Sorry, but you’re getting old if you remember Bowling for Dollars on Ch2. Not as old as me, but old!
Back in 1973 I was a young single guy doing weekend sports at KTRK-TV (ABC) in Houston, and it was pure Heaven for me. Houston was a big market with NFL (Oilers), MLB (Astros), NBA (Rockets), and great college football with Houston and Rice among others.
Because everything was film, the hours were drastically different than they eventually became with satellite technology and “live shots” from just about anywhere. Three days a week I did both news and sports reporting and photography as well, and almost every night when the Astros were home I’d go from work to the Astrodome for a scrumptious free dinner and great view of the ballgame. After the game, there was usually time for a quick refreshment at one of a gazillion discos or bars in a city filled with young people.
Then I’d anchor the sports on Saturday and Sunday.
Totally out of the blue, I received a call from Ch2 in Buffalo, inviting me to fly up for a visit about a job that would make me a main Monday – Friday – guy Sports Director, at almost double my salary in Houston.
There was a catch.
In order to pay me more, I would also host a Bowling for Dollars show. They paid me out of a different budget for doing that. The lanes would be built right into the studio, and we’d tape an entire week’s shows one night a week: I’d bring several shirts, ties and sports coats and change for each show.
It would take too long to explain why I shocked myself by deciding to leave big and dare I saw much warmer Houston for Buffalo, but always up for an adventure, I made the move. Have never regretted it.
What I didn’t realize, and quickly hated, was that the popularity of Bowling for Dollars (huge in Canada as well) would make me far more recognized as the “bowling” guy than the sports guy. The shows were 7 p.m. Monday through Friday, and we’d receive anywhere from 20 to 50 THOUSAND post cards each week for people wanting to either be on the show or become a “pin pal” (clever huh?) that meant if you were drawn from the barrel, you shared what your bowling “partner” earned. I’d get to spin that big old barrel for every contestant.
The pot started at $200, on a painted bit of plywood that probably cost $50, and went up $20 each time the bowler failed to get two strikes in a row. It’s not easy to get two strikes in a row when you’re nervous, and we had jackpots often get to $7 or $8,000. If the bowler got a spare, he/she and the pinpal split the $20, but if the bowler fired 2 strikes, you split the jackpot.
We once had an auto dealer (not West Herr, ha) offer a car if a bowler could get four strikes in a row, and that meant a car for the pin pal too.
What would be the odds, that it would happen twice in less than two weeks? But it happened, and the dealer was out four cars, so much for that. True story. One woman from Canada actually complained about the color of her free car.
The corniest part, by far, and what made me feel like a cheap Bob Barker, was the quick interview before each contestant made their throws.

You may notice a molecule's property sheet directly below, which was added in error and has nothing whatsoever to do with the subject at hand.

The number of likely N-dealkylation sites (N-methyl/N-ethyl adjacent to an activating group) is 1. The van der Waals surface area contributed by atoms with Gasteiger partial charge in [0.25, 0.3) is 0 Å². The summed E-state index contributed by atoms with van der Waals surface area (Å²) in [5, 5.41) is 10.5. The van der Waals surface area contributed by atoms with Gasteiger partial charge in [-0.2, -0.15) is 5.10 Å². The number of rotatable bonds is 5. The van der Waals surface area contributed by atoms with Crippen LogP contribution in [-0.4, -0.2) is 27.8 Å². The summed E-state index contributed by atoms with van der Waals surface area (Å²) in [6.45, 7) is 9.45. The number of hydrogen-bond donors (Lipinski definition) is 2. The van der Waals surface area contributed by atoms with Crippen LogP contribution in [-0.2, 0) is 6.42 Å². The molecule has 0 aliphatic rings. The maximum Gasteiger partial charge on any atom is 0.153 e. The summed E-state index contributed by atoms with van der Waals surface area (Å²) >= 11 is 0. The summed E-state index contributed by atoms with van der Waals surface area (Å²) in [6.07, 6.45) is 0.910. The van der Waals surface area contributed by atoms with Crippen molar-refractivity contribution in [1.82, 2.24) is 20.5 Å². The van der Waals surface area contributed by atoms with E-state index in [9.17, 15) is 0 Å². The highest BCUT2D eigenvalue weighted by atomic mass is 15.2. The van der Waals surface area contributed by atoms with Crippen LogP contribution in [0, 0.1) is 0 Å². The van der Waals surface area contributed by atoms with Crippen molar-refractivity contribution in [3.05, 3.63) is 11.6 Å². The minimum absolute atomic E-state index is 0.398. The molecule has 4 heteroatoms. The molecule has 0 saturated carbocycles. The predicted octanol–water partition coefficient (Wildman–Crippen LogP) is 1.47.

We had an audience, which usually consisted of family and friends, and I’d always ask among other things if my guest had brought anyone along. They’d introduce them, and then I’d ask if they wanted to say hi to anyone watching, and they usually did. Sometimes, making my eyes roll internally, they would actually bring a long list of names. “Hi to Uncle Charlie, Jane, Alice, Billy and the cat Mr. Wiggles….etc etc.” People in the audience also brought signs, for that added touch of schmaltz.
Hey. Let’s be real. This was WAY beyond hokey and camp, and I was always instructed NOT to get a laugh at the guest’s expense.
I did this for about 2 years, and after much begging and negotiating, Ch2 finally let me become the Sports Anchor only, which was a huge relief.
In retrospect, hosting Bowling for Dollars was a GREAT experience. They even flew me to Baltimore a couple times for BFD school with Burt Claster Productions, who owned the show. They had this show in many markets, and I was once offered a job in Philadelphia to do weekend sports and host BFD there.
The people were awesome. Just as Buffalo as it gets, although we had doctors and lawyers too, and to this day I’m asked if there are any tapes of the show left. But these salt of the earth people laughed and loved it all.
Sadly, or gratefully, no, there are no existing tapes.
The tapes back then were all reused. Now of course everything is computerized and accessible. I read one that virtually half of ALL motion pictures ever made are gone forever.
Of all the crazy answers and guests – one New Year’s Eve we had a woman quite inebriated – but there’s one I’ll always remember with a smile.
A little old man, nervous as could be, was my guest. I brought him out, and he was frozen. Finally, I asked if he’d brought along anybody he’d like to introduce.
He said “no, I haven’t”.
Then….”is there anyone out there you’d like to say hello to?”
“Not really. I don’t know any of these people”.
Ok. I’ll spare you any more…
Editor’s babble: I’m in the club who fondly remembers Ed Kilgore on Bowling For Dollars. So much fun to have Ed share his memories with us. We are grateful. You can also find Ed on Twitter @Kilgore2Ed.